There's more nuance to the debate than you might think.
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If you’re just getting a new place, or this is your first holiday out on your own, it’s the perfect time to make a new tradition for yourself. So once you’ve got the perfect Christmas tree stand all picked out, it’s choose which to buy: a real tree or an artificial one?
A common way this question gets framed is in terms of environmental impact. As it turns out, that’s often the wrong focus—which tree you use accounts for less than 0.1% of your annual carbon footprint. There are responsible ways to use either kind of tree (which we’ll get into later), but in reality, whether you choose real, artificial or no tree at all, that environmental aspects are likely less significant than deciding to carpool into work once.
That being said, there are other, more tangible reasons to choose which tree is right for you.
There’s a difference between setting up an artificial facsimile and bringing a living thing into your home that you need to nurture. The Christmas tree is often the centerpiece of the holiday, so the details do matter. Everything from the look and feel to the fresh scent of pine are impossible to replicate.
Part of a pine tree’s iconic scent comes from terpenes, which are inherently flammable. This is doubly true for dried-up trees. This is why forest fires can spread so quickly. Most modern artificial trees are much more fire-resistant.
Unless you want to celebrate Christmas around a brown and blighted husk of a tree, you’ll need to actively care for your new plant friend, whether it’s cut or has roots. With pre-cut trees, the base of the trunk is already dried up and dead—make sure to cut about an inch off the bottom so it can absorb water.
Also, getting a Christmas tree inside your home combines all the skills necessary for moving a full-size couch with the additional anxiety that bumping anything will scatter Yuletide debris across your floor, breadcrumbing its route from your car to your living room. If you manage to install the tree without losing 20% of its needles, it’s a Christmas miracle.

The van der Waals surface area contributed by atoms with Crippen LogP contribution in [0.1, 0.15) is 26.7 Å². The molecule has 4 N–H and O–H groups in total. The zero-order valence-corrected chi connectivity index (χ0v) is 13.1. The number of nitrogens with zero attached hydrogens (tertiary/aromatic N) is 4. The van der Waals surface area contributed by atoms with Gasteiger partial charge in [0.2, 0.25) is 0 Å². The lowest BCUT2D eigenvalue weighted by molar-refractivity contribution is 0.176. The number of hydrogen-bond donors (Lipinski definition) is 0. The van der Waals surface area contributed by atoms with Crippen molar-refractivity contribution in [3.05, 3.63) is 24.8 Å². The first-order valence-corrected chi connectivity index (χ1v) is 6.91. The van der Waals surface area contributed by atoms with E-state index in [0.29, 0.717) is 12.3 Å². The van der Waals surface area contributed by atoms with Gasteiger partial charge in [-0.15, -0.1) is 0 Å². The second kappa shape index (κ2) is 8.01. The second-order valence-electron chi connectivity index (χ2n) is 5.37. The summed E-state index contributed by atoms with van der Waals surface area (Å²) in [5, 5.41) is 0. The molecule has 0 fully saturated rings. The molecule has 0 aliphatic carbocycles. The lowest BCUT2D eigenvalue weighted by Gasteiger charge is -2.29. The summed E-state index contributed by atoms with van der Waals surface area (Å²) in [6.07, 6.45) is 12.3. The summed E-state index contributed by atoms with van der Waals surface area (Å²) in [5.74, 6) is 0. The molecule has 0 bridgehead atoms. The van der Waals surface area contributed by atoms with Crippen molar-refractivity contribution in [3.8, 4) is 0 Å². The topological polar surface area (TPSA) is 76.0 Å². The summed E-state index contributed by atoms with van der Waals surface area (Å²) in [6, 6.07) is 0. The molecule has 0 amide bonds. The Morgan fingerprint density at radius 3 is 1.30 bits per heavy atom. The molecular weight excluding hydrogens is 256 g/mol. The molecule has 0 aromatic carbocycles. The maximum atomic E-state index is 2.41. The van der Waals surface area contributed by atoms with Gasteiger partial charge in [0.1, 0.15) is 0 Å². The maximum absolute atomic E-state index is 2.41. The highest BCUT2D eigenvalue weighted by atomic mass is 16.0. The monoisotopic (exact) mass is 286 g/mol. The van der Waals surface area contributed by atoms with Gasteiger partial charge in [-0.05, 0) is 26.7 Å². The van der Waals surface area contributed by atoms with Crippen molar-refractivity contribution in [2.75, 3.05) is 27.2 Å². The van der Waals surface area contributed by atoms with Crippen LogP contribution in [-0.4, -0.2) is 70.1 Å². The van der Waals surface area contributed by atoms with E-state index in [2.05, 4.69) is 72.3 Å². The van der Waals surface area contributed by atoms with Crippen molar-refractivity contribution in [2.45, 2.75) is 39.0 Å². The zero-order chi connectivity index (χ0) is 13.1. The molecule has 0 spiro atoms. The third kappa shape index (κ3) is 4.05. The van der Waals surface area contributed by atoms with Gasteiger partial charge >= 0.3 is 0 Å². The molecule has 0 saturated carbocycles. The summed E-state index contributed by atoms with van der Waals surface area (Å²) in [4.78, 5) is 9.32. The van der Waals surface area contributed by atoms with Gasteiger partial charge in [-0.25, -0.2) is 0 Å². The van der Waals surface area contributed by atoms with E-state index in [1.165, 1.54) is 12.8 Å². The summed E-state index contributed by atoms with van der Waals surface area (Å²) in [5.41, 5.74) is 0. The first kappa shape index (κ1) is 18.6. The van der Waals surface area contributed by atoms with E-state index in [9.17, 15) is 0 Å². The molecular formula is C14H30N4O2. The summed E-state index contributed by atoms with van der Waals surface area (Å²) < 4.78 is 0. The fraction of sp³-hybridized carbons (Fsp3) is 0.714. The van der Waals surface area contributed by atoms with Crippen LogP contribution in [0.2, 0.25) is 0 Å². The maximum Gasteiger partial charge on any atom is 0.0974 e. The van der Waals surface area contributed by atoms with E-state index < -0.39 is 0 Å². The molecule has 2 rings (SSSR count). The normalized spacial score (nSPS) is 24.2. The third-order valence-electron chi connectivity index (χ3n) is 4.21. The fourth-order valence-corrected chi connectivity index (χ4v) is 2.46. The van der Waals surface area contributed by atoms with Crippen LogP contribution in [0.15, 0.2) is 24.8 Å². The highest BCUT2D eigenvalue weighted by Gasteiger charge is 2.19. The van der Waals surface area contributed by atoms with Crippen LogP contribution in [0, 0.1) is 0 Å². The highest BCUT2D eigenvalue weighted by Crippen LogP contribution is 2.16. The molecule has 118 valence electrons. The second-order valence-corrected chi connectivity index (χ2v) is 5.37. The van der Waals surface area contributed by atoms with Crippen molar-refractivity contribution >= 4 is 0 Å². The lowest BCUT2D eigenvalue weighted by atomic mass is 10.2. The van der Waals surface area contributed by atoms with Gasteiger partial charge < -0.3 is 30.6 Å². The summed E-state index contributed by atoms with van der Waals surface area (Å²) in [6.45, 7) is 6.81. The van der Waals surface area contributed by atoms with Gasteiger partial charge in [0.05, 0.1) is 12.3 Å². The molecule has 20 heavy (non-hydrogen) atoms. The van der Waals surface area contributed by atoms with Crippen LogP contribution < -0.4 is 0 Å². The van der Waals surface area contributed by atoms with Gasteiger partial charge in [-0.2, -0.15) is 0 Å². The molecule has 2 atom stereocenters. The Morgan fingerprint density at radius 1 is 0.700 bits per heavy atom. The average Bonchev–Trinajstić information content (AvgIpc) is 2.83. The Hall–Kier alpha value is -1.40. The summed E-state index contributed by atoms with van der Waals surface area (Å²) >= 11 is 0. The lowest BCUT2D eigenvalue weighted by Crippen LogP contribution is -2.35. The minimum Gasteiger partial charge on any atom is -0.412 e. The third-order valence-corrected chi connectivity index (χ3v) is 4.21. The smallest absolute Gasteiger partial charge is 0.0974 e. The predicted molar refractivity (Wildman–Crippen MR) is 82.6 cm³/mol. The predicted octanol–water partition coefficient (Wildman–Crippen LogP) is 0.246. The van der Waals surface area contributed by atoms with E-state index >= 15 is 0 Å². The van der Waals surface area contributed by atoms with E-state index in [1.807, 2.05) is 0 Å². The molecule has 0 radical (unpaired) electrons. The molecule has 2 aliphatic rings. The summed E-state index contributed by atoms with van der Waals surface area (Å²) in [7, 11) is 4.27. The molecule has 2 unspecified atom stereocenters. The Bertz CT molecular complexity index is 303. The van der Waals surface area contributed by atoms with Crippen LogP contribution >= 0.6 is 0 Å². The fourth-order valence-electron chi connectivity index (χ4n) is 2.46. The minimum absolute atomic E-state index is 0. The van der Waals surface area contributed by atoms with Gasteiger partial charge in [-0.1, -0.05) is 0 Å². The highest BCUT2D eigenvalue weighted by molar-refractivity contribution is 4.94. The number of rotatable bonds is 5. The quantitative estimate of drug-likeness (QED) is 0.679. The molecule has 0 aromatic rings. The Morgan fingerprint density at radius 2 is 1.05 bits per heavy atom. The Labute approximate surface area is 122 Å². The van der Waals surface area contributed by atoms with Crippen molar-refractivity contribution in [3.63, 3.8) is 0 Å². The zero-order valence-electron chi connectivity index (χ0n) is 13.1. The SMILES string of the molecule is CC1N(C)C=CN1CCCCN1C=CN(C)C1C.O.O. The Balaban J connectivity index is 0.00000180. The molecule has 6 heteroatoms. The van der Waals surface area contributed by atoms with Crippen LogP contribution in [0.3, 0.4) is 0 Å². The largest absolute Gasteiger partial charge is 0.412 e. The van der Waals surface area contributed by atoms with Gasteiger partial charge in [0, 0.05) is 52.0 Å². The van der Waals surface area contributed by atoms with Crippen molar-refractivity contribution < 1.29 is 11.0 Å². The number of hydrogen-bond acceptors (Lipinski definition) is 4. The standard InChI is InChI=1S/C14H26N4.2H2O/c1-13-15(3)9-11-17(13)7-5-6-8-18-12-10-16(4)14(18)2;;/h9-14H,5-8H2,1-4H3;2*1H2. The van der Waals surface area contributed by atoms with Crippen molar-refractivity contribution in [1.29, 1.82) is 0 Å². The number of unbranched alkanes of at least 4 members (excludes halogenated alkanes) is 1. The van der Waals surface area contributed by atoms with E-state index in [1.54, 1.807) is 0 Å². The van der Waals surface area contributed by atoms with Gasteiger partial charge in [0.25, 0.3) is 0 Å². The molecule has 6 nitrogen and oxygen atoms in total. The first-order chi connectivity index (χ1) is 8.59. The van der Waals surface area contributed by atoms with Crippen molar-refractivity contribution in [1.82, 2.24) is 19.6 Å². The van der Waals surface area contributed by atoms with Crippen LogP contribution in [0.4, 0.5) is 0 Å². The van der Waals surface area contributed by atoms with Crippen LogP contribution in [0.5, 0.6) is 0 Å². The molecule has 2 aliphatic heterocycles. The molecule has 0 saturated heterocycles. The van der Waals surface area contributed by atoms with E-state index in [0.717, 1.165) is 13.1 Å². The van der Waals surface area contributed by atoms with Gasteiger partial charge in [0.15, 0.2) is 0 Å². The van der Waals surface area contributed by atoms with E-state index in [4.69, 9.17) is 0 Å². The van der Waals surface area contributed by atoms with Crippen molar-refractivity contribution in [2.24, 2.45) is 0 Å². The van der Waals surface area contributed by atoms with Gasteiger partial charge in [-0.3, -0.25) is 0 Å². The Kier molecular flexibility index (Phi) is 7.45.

Those needles shed constantly, even if you’re taking great care of it (and significantly more so if you aren’t). You’ll need to sweep up after it on the daily to prevent build-up of flammable fragments.
Modern artificial trees can break down into many different parts, allowing you to easily move it around your home. When in storage, they can often condense down to a single small package—or multiple, to keep the weight down. Furthermore, you don’t need to water it or vacuum up all pine needles.
Like anything manufactured, artificial trees can sometimes be made on the cheap, which has a whole host of downsides. Make sure the tree you buy is flame-resistant or outright fireproof—lower-quality trees can indeed be quite flammable. Make sure user reviews don’t feature frequent complaints about the needles shedding constantly, because that simply means it’s not going to last a very long time, causing higher costs for you and the environment.
If you buy a good, inexpensive artificial tree, you’re already paying about half what you’d pay for a real tree, especially because those costs have been rising. On top of that, you get a tree you can use for decades. It’s significantly more budget-friendly than purchasing a new real tree each year.
No artificial tree is going to have the look, smell, or feel of a real tree. It’s not a living thing. Whether or not that’s a dealbreaker is up to you.
Assuming you purchase a tree grown locally and responsibly and you also recycle it afterward, buying a real tree will create the least harm to the environment. All those qualifiers need to be true, however. If you get a tree shipped to you or it wasn’t grown with sustainable farming practices, that’s enough to tip the scales. Also, if your city throws them in a landfill instead of recycling them, they’ll be producing methane for years.
For those who don’t have access to all that infrastructure, the most environmentally-conscious option is a modern artificial tree. The key to artificial trees maintaining a lower carbon footprint to their organic counterparts is their ability to be reused, often for multiple decades.
Additionally important: When it comes time to dispose of your tree, either look for a local recycling program or ship it off to a second-hand store. Artificial trees are made from PVC, which is very costly to recycle and breaks down into various poisons when disposed of in a landfill.
If you can get a locally-sourced, sustainably-farmed tree with intact roots (or you have a plan for recycling it) and you don’t mind lugging a giant tree from the curb to your living room and then caring for it during its stay, a live tree is probably the best way to go.
If you don’t want all that hassle (or don’t have access to tree recycling), and you pledge an oath to use the same tree for years before recycling it, an artificial tree is a much simpler option. We even found highly rated artificial trees to get you started.
Regardless of which one you choose, they’re both going to look great surrounded by friends, family, and gifts. So carpool into work a few times, pick your tree of choice, stock up on the best gifts, and enjoy your holiday.
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